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This Week in Indoor Farming
GoodLeaf Farms, Canada’s largest vertical farming company, has announced securing a $78 million syndicated debt financing from CIBC and Farm Credit Canada (FCC) months after securing a $150M capital financing. This funding will support the company’s rapid commercial growth and expand its network of innovative indoor farms across Canada.
The company plans to open new farms in Calgary and Montreal in 2023, adding 200,000 square feet to GoodLeaf’s production capacity. These farms are projected to produce approximately two million pounds of locally grown, fresh leafy greens annually. Establishing these new farms will consolidate GoodLeaf’s leadership position in Canada, making it the only Canadian vertical farming company producing nutrient-dense, pesticide-free baby greens and microgreens nationwide.
In addition to securing CIBC and FCC as lenders, GoodLeaf announced that Export Development Canada had made an equity investment in the company, co-investing alongside Power Sustainable Lios. This investment is expected to add strategic capabilities to GoodLeaf’s ownership group.
“We are excited to partner with CIBC, Farm Credit Canada, and Export Development Canada as we continue to expand our operations and deepen our leadership position in vertical farming,” said Barry Murchie, Chief Executive Officer at GoodLeaf. “We look forward to working closely with these leading institutions to address the challenges faced by Canada’s current agricultural system.”
In a significant advancement for urban agriculture, agricultural technology company Plenty has announced the opening of its new Plenty Compton Farm, a sophisticated indoor vertical farm in Compton, California. The farm is designed to produce an estimated 4.5 million pounds of leafy greens per year within the confines of a single city block, making it 350 times more efficient than a traditional farm per acre.
The innovation comes from the incorporation of Plenty’s patented 3D vertical architecture, resulting from a decade’s worth of research and development, which enables the company to maximize space usage and automate all stages of the farming process, from sowing to harvesting.
“This is the first step in making indoor-grown produce a significant part of the global food supply,” said Plenty CEO Arama Kukutai. “We are honored to be taking that step in our home state of California with the community of Compton.”
Plenty’s distinctive farming approach eschews the flat planes traditionally used in greenhouses and other vertical farms, instead favoring two-story high vertical towers. This shift towards a 3D farming architecture allows the farm to produce higher yields with a less spatial footprint, pushing the boundaries of efficiency in indoor farming.
Local Mayor Emma Sharif praised the farm’s impact on the local community, noting that over 30% of the farm’s staff were hired from Compton. “Plenty’s Farm is a model for how we can increase access to fresh, locally grown food for urban populations while supporting cities’ economic development,” she stated.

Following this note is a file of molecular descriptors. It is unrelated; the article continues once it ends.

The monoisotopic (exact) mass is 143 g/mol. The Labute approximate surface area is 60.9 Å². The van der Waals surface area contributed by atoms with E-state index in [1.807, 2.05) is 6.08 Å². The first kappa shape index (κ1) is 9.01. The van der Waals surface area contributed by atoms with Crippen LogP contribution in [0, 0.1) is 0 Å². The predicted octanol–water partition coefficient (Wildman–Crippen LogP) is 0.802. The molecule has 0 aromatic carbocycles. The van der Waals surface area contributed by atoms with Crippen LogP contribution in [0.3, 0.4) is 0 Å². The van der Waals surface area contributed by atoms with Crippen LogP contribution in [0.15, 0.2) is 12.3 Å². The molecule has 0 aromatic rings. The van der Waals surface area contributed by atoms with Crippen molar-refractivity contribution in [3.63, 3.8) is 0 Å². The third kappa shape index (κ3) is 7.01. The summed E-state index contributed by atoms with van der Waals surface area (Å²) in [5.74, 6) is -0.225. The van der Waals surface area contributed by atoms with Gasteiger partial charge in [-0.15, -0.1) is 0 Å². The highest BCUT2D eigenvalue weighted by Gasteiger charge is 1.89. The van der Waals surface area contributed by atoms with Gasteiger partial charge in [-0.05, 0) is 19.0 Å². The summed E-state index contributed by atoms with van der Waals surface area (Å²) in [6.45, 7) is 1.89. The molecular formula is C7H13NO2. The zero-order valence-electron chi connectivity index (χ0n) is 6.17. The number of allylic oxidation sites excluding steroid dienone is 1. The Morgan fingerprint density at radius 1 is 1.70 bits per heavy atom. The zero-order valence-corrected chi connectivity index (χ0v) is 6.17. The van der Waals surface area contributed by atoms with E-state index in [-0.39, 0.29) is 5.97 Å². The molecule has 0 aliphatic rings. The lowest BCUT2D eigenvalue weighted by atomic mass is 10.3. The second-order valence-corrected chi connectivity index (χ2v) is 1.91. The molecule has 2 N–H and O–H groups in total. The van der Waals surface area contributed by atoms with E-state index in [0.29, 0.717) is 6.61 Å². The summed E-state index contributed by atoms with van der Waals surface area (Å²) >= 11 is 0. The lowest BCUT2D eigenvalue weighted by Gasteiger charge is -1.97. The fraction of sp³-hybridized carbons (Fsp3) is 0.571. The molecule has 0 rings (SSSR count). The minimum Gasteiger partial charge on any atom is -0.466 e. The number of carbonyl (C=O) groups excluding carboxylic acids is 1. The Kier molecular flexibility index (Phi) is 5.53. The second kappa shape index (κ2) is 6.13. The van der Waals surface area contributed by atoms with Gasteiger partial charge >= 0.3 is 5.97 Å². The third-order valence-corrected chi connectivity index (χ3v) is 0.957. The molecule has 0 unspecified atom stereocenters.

Research conducted by Signify (Euronext: LIGHT), the global leader in lighting, in conjunction with Wageningen University & Research and Nunhems, has shown that using far-red light can increase tomato yield by nearly 20%, depending on the variety. Furthermore, the study demonstrated that this increase is achieved when far-red light is utilized throughout the entire photoperiod alongside the standard PAR (Photosynthetically Active Radiation) light.
The study’s main objective was to optimize the use of LED lights, particularly in the growth and development of different crops. Philips Horticulture LED Solutions, a division of Signify, collaborates with partners to research and define optimal light recipes and photoperiods (lighting duration). These efforts recently culminated in new insights specific to tomato cultivation.
Each color within a light spectrum can affect plant development uniquely, and the effect can vary depending on the time of day. Consequently, the study aimed to ascertain the most effective timing for applying far-red light to crops. The research findings affirmed that the most productive results were achieved when far-red light was used during the photoperiod.
Despite these promising results, the optimal use of far-red light is not yet fully understood. “We now have a deeper understanding of how far-red light impacts plants during different times of the day. The next step is to focus on balancing far-red and PAR light to find the ideal equilibrium between crop growth optimization and energy efficiency,” said Erik Stappers, Plant Specialist at Philips Horticulture LED Solutions.
During the 20-week study, all far-red treatments increased sink strength, which enhances the flow of sugars to the fruits. However, this only led to a significant increase in harvest when far-red light was applied throughout the entire photoperiod, which in this study was 16 hours a day. It was observed that the best results indicated a 16% increase in yield, although variations between tomato varieties make the results somewhat uncertain for growers.